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Mumbai offers a ‘playground’ to test emission reduction solutions for APM Terminals

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APM Terminals will deploy innovative sustainability solutions at its Mumbai terminal with the view to global implementation following a partnership with Siemens.

PTI reported in September that the partnership will deploy solutions at its Gateway Terminals India (GTI) facility in a bid to drive down emissions.

GTI Mumbai is one of India’s busiest container terminals, handling more than two million TEU in 2018 and 2019.

Why GTI?

Mikael Gutman, Head of Procurement for APM Terminals, told PTI that GTI holds the fifth-highest fuel consumption for operations, and second-highest electricity consumption in its portfolio.

Being one of the busiest terminals in India, in 2020 the gateway consumed 5.8 million litres of diesel and 25 Giga Watt hours of electricity, totalling 66,847 tonnes of fuel-based CO2 and 84,429 tonnes of CO2 from generation of purchased electricity.

“Part of the selection criteria is where we have the right playground to test these solutions. We noticed the appetite in the leadership team in Mumbai, so we felt that was a good place to start. We will try to address terminals where we have highest consumption first,” Gutman said.

“In doing all of these investments, there’s a positive business case not only from an environmental view which is a main driver, but also from a business sense.

“We see energy demand [and] we have so much to do, so I think our value proposition for customers by controlling our consumption better [means] we also control our service delivery to customers.”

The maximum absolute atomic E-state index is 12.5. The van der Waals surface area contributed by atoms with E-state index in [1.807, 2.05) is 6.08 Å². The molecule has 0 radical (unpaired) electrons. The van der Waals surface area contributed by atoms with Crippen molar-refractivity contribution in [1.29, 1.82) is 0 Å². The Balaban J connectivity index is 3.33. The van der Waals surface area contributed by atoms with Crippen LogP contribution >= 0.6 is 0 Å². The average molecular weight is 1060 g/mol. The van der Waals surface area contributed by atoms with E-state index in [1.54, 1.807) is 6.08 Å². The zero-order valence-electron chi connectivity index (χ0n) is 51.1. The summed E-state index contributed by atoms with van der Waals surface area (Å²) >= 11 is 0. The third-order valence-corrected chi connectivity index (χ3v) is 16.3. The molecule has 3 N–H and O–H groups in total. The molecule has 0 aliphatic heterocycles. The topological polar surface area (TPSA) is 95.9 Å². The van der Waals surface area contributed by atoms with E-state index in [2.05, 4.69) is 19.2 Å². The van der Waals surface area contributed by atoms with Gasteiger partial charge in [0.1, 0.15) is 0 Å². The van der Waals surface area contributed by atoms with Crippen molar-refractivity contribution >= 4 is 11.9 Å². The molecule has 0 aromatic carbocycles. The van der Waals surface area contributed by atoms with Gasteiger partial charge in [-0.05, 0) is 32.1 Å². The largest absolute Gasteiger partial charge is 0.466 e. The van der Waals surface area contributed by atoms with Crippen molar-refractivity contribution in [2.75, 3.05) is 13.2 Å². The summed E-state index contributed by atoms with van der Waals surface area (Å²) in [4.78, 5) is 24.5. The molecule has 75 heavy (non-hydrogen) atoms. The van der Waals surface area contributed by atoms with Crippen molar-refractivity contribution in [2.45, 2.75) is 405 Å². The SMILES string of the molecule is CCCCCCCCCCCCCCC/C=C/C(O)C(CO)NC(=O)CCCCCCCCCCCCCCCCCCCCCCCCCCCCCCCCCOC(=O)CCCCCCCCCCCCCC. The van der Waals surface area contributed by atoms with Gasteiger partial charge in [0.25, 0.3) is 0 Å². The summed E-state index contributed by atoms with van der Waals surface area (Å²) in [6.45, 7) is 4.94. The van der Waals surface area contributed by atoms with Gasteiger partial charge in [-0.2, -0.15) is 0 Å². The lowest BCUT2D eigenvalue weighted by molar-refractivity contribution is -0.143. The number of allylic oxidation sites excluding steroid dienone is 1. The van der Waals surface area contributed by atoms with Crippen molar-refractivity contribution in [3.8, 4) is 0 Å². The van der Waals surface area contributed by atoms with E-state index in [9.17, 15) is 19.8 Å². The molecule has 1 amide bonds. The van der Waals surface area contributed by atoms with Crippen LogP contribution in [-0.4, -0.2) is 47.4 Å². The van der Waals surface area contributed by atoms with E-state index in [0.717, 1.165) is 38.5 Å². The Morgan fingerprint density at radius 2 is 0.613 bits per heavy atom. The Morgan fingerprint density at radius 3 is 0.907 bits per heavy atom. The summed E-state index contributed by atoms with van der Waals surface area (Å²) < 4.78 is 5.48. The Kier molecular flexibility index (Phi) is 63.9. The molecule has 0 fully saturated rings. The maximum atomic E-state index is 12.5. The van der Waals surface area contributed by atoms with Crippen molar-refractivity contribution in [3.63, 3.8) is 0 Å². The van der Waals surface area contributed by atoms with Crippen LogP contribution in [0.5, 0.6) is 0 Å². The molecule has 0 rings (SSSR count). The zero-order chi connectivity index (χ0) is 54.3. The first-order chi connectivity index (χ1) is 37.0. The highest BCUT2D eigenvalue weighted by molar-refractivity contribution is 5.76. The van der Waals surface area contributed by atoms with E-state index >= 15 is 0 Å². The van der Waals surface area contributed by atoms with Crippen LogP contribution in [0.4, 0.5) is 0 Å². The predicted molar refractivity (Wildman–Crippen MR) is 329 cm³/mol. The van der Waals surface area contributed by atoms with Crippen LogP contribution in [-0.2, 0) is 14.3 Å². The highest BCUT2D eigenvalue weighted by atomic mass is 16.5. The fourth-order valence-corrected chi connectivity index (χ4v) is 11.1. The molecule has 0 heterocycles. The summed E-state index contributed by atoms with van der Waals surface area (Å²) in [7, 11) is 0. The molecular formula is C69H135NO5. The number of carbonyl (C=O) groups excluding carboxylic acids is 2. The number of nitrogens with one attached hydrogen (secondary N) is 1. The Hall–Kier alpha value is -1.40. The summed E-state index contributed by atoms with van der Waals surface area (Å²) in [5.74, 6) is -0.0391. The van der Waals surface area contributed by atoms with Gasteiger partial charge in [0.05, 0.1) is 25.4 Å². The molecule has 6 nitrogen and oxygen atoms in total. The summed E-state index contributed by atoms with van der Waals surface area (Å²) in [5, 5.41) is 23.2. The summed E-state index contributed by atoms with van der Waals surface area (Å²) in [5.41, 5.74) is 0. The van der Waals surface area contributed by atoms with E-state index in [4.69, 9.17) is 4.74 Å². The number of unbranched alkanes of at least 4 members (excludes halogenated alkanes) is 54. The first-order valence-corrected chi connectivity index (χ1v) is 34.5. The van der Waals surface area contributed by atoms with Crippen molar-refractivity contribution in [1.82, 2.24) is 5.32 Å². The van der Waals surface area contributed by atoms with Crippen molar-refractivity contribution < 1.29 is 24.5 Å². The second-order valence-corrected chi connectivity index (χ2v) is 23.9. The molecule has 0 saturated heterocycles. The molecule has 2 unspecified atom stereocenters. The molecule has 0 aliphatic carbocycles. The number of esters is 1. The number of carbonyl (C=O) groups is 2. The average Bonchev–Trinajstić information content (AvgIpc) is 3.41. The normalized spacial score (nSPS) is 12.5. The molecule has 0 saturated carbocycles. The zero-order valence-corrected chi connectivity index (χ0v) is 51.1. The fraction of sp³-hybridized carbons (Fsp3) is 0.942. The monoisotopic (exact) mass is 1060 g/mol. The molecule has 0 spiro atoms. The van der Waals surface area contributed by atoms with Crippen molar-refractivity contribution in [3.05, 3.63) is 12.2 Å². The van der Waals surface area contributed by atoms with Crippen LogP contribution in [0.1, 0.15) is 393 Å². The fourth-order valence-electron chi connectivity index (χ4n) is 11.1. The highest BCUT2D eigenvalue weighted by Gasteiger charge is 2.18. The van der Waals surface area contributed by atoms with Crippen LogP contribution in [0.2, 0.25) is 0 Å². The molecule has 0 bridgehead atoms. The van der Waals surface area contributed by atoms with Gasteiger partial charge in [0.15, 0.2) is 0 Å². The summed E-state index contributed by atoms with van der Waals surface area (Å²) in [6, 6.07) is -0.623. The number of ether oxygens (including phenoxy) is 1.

How the partnership plays out

The partnership will utilise Siemens technology and know-how to trial four solutions at the facility.

Two of the solutions will address consumption challenges through energy optimisation by use of transformers through rerouting electricity more efficiently through the terminals, Gutman said.

The Procurement Head continued that a third strand of the partnership will centre on equipment in the use of cell batteries for hybrid cargo-handling equipment in a bid to reduce consumption.

The fourth and final pillar of rollout will centre on assessing options of solar power generation on the physical infrastructure of the terminal.

When fully operational, Gutman said APMT and Siemens predict reductions of up to 40% in Scope One (fuel consumption emissions) and 16-20% in Scope Two (electricity emissions) through the project, which will be continually reviewed.

Stakeholder engagement

It is well known in industry that whilst terminal operators themselves can reduce energy consumption, it is imperative on the entire supply chain following suit.

The project is solely focused on terminal consumption for now; however, Gutman said APMT aims to scale solutions to bring in logistics agents including shippers and chassis sectors – Scope Three – to collectively become more sustainable.

“We have an appetite for a lot, but we can’t bite off more than we can chew. We are part of the shipping liners’ and port community’s supply chain, so by doing our part, we are also doing their part,” he said.

“It’s on our agenda to move on with our partners of the supply chain, but it’s early days for us – we’re very ambitious, and we do actually want to move the needle here. But part of our strategy was to prove the approach and the concept in Mumbai first.”

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